Demographic Transition and Industrial Revolution: A Coincidence?
AbstractAll industrialized countries experienced a transition from high birth rates and stagnant standards of living to low birth rates and sustained growth in per capita income. What contributed to this transformation? Were output and population dynamics driven by common or separate forces? We develop a general equilibrium model with endogenous fertility in order to quantitatively investigate the English case. We find that mortality decline significantly influences birth rates. Increased productivity has a negligible effect on birth rates but accounts for nearly all of the increase in per capita output, industrialization, urbanization, and the decline of land share in total income
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Bibliographic InfoPaper provided by Society for Economic Dynamics in its series 2006 Meeting Papers with number 383.
Date of creation: 03 Dec 2006
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Postal: Society for Economic Dynamics Christian Zimmermann Economic Research Federal Reserve Bank of St. Louis PO Box 442 St. Louis MO 63166-0442 USA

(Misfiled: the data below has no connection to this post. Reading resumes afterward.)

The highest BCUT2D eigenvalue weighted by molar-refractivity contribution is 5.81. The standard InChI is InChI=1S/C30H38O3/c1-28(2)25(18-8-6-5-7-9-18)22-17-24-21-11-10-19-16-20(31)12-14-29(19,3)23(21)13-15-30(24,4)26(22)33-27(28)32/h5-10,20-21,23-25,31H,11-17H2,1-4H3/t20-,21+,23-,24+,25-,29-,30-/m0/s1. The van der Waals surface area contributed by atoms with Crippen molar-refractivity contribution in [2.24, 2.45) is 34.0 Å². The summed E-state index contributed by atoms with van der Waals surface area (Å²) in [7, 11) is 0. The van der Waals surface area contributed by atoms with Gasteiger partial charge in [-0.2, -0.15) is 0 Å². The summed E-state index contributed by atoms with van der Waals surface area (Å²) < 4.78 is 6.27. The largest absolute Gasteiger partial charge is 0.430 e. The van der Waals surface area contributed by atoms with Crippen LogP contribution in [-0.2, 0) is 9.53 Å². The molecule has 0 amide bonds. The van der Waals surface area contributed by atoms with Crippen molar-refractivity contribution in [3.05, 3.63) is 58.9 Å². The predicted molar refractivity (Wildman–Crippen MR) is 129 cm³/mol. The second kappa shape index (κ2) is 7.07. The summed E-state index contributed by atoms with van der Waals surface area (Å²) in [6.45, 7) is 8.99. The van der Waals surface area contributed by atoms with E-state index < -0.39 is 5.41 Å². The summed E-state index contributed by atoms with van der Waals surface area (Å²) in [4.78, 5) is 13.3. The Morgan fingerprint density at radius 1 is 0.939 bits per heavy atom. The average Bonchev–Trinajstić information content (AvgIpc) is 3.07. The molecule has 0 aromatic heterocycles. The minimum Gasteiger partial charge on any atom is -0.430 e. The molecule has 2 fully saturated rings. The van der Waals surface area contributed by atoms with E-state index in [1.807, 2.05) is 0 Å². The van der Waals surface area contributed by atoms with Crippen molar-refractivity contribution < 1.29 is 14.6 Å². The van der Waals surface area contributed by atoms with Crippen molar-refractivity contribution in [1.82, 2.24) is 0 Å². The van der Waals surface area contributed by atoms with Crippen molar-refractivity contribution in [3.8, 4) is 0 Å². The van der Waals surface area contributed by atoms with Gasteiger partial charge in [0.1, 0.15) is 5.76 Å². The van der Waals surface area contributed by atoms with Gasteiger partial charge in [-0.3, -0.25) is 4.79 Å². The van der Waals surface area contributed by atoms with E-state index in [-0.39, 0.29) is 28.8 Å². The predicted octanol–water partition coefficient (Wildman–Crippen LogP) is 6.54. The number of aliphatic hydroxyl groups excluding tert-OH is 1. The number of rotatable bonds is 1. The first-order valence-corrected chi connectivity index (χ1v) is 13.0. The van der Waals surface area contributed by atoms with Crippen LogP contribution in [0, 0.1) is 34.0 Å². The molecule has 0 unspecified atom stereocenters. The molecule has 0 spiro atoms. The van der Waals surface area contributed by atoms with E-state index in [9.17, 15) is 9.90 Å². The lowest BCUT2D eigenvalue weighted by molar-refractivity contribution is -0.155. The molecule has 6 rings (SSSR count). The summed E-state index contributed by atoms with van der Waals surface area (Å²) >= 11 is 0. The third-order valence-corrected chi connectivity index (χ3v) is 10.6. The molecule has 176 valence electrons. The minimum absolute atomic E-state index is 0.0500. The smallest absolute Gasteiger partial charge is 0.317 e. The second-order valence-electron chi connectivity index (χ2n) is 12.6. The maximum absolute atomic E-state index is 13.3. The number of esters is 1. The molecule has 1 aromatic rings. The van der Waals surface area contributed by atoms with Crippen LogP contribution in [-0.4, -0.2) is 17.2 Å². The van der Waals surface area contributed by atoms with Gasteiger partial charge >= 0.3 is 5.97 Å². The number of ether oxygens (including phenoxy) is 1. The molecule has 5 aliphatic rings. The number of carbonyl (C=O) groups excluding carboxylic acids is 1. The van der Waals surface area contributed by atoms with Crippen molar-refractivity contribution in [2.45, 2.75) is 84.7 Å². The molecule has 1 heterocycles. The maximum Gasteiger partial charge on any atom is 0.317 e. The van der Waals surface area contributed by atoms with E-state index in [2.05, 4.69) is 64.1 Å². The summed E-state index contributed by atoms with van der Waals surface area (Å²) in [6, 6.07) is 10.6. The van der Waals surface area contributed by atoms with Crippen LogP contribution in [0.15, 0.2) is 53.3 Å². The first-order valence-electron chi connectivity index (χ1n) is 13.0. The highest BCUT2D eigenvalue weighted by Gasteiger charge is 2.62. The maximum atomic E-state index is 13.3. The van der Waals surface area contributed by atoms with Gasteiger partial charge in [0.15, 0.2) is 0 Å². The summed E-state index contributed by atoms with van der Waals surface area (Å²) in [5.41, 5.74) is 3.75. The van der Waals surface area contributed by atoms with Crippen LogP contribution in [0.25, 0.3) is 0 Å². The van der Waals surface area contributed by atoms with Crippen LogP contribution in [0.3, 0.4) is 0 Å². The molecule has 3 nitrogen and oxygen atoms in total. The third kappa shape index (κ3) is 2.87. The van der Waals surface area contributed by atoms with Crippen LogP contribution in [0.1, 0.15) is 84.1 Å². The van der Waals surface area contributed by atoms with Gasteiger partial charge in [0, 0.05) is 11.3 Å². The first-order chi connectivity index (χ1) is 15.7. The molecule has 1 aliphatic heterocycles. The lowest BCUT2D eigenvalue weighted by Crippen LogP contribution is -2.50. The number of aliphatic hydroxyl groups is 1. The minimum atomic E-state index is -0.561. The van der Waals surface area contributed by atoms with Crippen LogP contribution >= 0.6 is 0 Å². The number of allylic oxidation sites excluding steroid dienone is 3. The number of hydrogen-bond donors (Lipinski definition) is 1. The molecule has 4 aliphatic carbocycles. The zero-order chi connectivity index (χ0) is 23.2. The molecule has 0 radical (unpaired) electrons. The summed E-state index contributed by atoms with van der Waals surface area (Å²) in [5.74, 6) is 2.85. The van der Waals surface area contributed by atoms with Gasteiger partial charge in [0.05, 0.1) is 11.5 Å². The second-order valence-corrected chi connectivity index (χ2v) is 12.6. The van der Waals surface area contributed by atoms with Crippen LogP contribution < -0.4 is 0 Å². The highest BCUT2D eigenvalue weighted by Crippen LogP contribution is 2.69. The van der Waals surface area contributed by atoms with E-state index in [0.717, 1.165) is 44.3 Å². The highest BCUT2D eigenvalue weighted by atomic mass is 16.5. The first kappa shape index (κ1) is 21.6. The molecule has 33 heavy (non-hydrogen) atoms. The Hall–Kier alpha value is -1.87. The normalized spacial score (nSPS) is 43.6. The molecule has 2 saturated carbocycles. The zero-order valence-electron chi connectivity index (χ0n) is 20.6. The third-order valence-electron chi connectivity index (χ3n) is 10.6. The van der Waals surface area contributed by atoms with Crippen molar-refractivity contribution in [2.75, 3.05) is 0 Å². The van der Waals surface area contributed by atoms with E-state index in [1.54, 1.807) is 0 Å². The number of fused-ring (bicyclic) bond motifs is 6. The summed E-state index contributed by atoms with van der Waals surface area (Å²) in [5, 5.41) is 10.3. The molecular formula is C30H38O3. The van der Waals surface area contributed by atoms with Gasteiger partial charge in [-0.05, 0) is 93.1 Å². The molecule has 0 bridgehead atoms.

Web page: http://www.EconomicDynamics.org/society.htm
More information through EDIRC
demographic transition; industrial revolution; mortality; technological progress;
Find related papers by JEL classification:
- J10 - Labor and Demographic Economics - - Demographic Economics - - - General
- O1 - Economic Development, Technological Change, and Growth - - Economic Development
- O4 - Economic Development, Technological Change, and Growth - - Economic Growth and Aggregate Productivity
- E0 - Macroeconomics and Monetary Economics - - General
This paper has been announced in the following NEP Reports:
- NEP-ALL-2007-01-13 (All new papers)
- NEP-DEV-2007-01-13 (Development)
- NEP-MAC-2007-01-13 (Macroeconomics)
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